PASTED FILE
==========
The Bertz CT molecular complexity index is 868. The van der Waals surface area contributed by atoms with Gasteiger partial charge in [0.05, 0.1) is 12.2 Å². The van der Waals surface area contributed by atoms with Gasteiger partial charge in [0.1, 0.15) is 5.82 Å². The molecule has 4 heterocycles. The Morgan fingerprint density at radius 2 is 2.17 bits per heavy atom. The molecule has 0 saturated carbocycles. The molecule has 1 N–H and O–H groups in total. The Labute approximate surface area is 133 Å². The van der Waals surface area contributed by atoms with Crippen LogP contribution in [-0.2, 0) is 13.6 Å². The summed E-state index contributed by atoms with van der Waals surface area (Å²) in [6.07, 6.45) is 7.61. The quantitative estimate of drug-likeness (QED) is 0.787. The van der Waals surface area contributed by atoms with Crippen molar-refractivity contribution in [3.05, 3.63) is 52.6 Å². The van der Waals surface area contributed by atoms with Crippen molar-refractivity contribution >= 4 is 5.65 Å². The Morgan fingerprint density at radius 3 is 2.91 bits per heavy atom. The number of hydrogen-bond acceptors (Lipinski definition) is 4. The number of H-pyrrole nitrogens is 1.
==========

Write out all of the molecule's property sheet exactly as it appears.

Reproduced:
The Bertz CT molecular complexity index is 868. The van der Waals surface area contributed by atoms with Gasteiger partial charge in [0.05, 0.1) is 12.2 Å². The van der Waals surface area contributed by atoms with Gasteiger partial charge in [0.1, 0.15) is 5.82 Å². The molecule has 4 heterocycles. The Morgan fingerprint density at radius 2 is 2.17 bits per heavy atom. The molecule has 0 saturated carbocycles. The molecule has 1 N–H and O–H groups in total. The Labute approximate surface area is 133 Å². The van der Waals surface area contributed by atoms with Crippen LogP contribution in [-0.2, 0) is 13.6 Å². The summed E-state index contributed by atoms with van der Waals surface area (Å²) in [6.07, 6.45) is 7.61. The quantitative estimate of drug-likeness (QED) is 0.787. The van der Waals surface area contributed by atoms with Crippen molar-refractivity contribution in [3.05, 3.63) is 52.6 Å². The van der Waals surface area contributed by atoms with Crippen molar-refractivity contribution >= 4 is 5.65 Å². The Morgan fingerprint density at radius 3 is 2.91 bits per heavy atom. The number of hydrogen-bond acceptors (Lipinski definition) is 4. The number of H-pyrrole nitrogens is 1.